Someone forgot about the motto and the oath here. I do not see how this elaborate setup protected anyone. Whom did it serve? I wonder how many police officers, forced to watch hours of “evidence,” thought their time well spent? What did they tell their children when they came home, and their children asked, “Daddy, what did you do at work today?”, or, “Mommy, tell me what you did today!” How many wondered, after viewing various sex acts on grainy closed circuit television, how they wound up in a job like that? How many wondered how they came to exploit Chinese sex workers – women already exploited before police came on the scene – to meet their arrest and conviction quotas?
Someone forgot about the motto and the oath here. I do not see how this elaborate setup protected anyone.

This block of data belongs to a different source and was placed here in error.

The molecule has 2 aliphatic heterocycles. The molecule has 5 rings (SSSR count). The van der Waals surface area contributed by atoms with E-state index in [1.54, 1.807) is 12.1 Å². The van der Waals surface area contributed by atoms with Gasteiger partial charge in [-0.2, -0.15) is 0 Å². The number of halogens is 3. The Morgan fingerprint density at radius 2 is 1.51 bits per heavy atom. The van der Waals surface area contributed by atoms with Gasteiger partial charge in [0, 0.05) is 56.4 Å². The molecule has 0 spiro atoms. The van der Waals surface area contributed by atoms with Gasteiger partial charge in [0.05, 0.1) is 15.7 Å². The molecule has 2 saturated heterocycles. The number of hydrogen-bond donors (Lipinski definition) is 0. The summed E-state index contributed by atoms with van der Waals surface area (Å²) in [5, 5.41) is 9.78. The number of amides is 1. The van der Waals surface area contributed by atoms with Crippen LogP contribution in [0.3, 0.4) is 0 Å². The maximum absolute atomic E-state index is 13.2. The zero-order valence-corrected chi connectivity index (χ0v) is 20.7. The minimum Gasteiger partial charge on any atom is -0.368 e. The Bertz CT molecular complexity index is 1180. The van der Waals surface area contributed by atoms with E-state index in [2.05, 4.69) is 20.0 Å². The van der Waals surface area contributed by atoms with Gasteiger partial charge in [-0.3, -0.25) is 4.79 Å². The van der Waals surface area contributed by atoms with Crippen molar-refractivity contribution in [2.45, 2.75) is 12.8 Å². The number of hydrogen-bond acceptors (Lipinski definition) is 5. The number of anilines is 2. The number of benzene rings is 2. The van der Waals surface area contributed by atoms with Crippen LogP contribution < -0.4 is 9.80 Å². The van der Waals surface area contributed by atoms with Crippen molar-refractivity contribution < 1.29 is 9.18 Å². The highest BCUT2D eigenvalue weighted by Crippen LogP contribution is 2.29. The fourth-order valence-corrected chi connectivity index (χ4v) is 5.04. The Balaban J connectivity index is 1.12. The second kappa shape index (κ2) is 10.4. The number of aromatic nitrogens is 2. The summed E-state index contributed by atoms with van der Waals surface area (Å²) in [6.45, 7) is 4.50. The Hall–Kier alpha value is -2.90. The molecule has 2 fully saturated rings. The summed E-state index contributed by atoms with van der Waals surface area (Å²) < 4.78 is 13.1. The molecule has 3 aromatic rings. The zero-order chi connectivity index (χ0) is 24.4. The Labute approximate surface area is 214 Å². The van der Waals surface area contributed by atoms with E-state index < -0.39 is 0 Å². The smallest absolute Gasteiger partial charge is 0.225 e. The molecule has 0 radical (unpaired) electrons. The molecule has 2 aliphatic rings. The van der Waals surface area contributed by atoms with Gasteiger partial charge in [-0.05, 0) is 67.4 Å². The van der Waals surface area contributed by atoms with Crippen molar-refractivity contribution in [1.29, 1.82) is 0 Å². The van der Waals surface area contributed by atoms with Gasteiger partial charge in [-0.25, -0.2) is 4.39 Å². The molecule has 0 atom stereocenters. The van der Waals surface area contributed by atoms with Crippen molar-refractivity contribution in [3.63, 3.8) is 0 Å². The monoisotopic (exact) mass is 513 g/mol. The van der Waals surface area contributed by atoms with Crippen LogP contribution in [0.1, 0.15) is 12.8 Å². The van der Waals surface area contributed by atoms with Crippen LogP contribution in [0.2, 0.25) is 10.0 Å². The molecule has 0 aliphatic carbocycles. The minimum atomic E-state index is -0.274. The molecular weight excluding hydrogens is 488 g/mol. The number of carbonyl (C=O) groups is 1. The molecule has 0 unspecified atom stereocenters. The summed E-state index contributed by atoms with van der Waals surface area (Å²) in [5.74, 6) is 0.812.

After you promise to “accord equal respect to all people, according to law,” I would not expect you to brag about behavior that shows such crude disrespect for women. Whether you see sex workers at massage parlors as willing or unwilling, setting up secret cameras to film them at work seems precisely the opposite of a police officer’s responsibilities. Police arrest peeping Toms all over the country, whenever they catch them. They arrest them because peeping Toms have committed a crime.
Police promise to maintain community standards of decency. They promise to protect us from people who violate those standards. We have always regarded peeping Toms with disgust, figures who invite contempt for their indecent behavior. I do not see how the cloak of law enforcement against day spas changes the essential nature of the activity. When you watch people have sex without their permission, you have simply created your own peep show. No rationale you might offer for that behavior can redeem it.